Jacqueline Saburido, who became the face of campaigns against drunken driving after she was severely burned in a wreck 20 years ago, died Saturday of cancer in Guatemala, according to her family.
She was 40.
Saburido’s cousin, José Saburido, said she had moved from her native Caracas, Venezuela, to Guatemala City several years ago to gain better access to medical treatment and medicines.
José Saburido said Jacqui also had been undergoing facial reconstruction surgery in Miami, receiving skin grafts to form new eyelids, lips and a nose. In more recent years, though, she had been devoting her energies to fighting cancer.
In her role as a motivational speaker and anti-drunken-driving spokeswoman, Saburido inspired hope among a legion of followers across the globe. Her story of recovery from a fiery wreck near Austin, Texas, in 1999 was featured on Oprah Winfrey’s television show and an Austin American-Statesman special section called “Chasing Hope.”
As news of her death spread on social media, people from across Texas and the world paid their respects. A high school teacher in Wichita Falls, Texas, said she continues to teach Saburido’s story to her students. A Galveston, Texas, woman said Saburido had inspired her to become a burn nurse. Twitter messages in Italian, French and Portuguese lamented her death.
“She was an example to follow,” José Saburido said Monday from Caracas.
He said arrangements are being made to fly his cousin’s body back to Venezuela. “Her final wish was to be buried next to her mother,” he said. Her mother died in 2006 after battling against cancer.
Saburido was a beautiful, 20-year-old woman from a wealthy family, studying English in Austin and taking a break from engineering classes at a university in Caracas, Venezuela, when tragedy struck on the night of Sept. 19, 1999. After a party on Lake Travis, she and three friends caught a ride with a young Russian student back into Austin about 4 a.m.
At the same time, Reggie Stephey, an 18-year-old student at Lake Travis High School, was driving home from another party in Austin. He had been drinking.
On a curve along RM 2222, Stephey’s 1996 GMC Yukon SUV plowed into the car carrying Saburido and her friends. The crash killed the driver, Natalia Chyptchak Bennett, and Laura Guerrero, a 20-year-old University of Texas student from Colombia. Two other passengers were pulled from the wrecked car as it burst into flames.
Saburido, trapped in the front passenger seat, burned for nearly a minute before paramedics could put out the fire. Horrific burns covered nearly her entire body, except for the bottom of her legs and feet. She spent months at a Galveston burn unit, undergoing skin grafts and emergency surgeries. One by one her lips, ears and nose fell off. Her eyes were sewn shut so they wouldn’t dry out. The dead bone of her fingers was amputated.
Her father, Amadeo, became her caregiver, shuttling his only child to countless doctor appointments, massaging her scars, brushing her teeth and applying eyedrops in the middle of the night. She eventually underwent more than 120 surgeries.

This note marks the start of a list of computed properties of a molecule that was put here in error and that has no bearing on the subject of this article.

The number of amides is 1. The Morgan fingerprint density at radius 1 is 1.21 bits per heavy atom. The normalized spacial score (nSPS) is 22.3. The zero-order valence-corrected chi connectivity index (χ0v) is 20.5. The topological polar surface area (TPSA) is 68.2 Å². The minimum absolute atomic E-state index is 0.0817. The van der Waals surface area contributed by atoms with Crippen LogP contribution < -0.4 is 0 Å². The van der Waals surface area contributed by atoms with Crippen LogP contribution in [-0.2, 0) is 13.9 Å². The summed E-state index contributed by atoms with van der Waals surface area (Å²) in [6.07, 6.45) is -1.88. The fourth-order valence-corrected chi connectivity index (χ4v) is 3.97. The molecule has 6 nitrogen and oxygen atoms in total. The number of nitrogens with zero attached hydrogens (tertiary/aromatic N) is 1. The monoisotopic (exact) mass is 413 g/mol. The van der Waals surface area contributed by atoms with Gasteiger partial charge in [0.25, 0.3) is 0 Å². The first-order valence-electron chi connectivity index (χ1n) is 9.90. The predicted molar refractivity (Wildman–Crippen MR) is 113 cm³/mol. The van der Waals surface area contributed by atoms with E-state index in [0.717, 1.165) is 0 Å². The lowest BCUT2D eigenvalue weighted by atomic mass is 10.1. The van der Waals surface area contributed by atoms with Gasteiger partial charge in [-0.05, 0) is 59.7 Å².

In June 2001, a jury found Stephey guilty of two counts of intoxication manslaughter and sentenced him to seven years in prison. During the trial, Saburido asked to meet with Stephey; she told Stephey she forgave him. He served every year of his sentence before being released in June 2008. Throughout his prison stint, he collaborated with Saburido on the drunken-driving campaign, filming public service announcements and speaking to high schools.
The story of Saburido’s injuries, and her valiant efforts to overcome them and tell her story, seized the public imagination. In May 2002, the American-Statesman published a 16,000-word special section, called “Chasing Hope,” detailing Saburido’s story.
The section was reproduced more than 200,000 times and was distributed to high school students throughout the state. Her story became the subject of an anti-drunken driving campaign by the Texas Department of Transportation, featuring videos, posters and a dramatic public service announcement showing Saburido slowly lowering a photograph of her pretty, unburned face to reveal her disfigured countenance.
She was featured in safety campaigns from Texas to Australia, and her scarred face was used to persuade a generation of Texas high school students not to drink and drive. In 2009, she made her second appearance on “The Oprah Winfrey Show” as the talk show host counted down her most memorable guests of the past 25 years.
Saburido “helped shift our thinking about what it really means to be beautiful,” Winfrey said on the show. “It’s so easy for people to talk about inner beauty; it’s another thing to live it.”
For Saburido, appearing a second time on Winfrey’s show was a thrill. “Not everyone can say they were” one of Oprah’s most memorable guests, she said at the time. “It was very cool to be there.”
As for her role in the campaigns against drunken driving from Texas to Australia, she said, “It’s an honor.” The message “has to be something that people always remember.”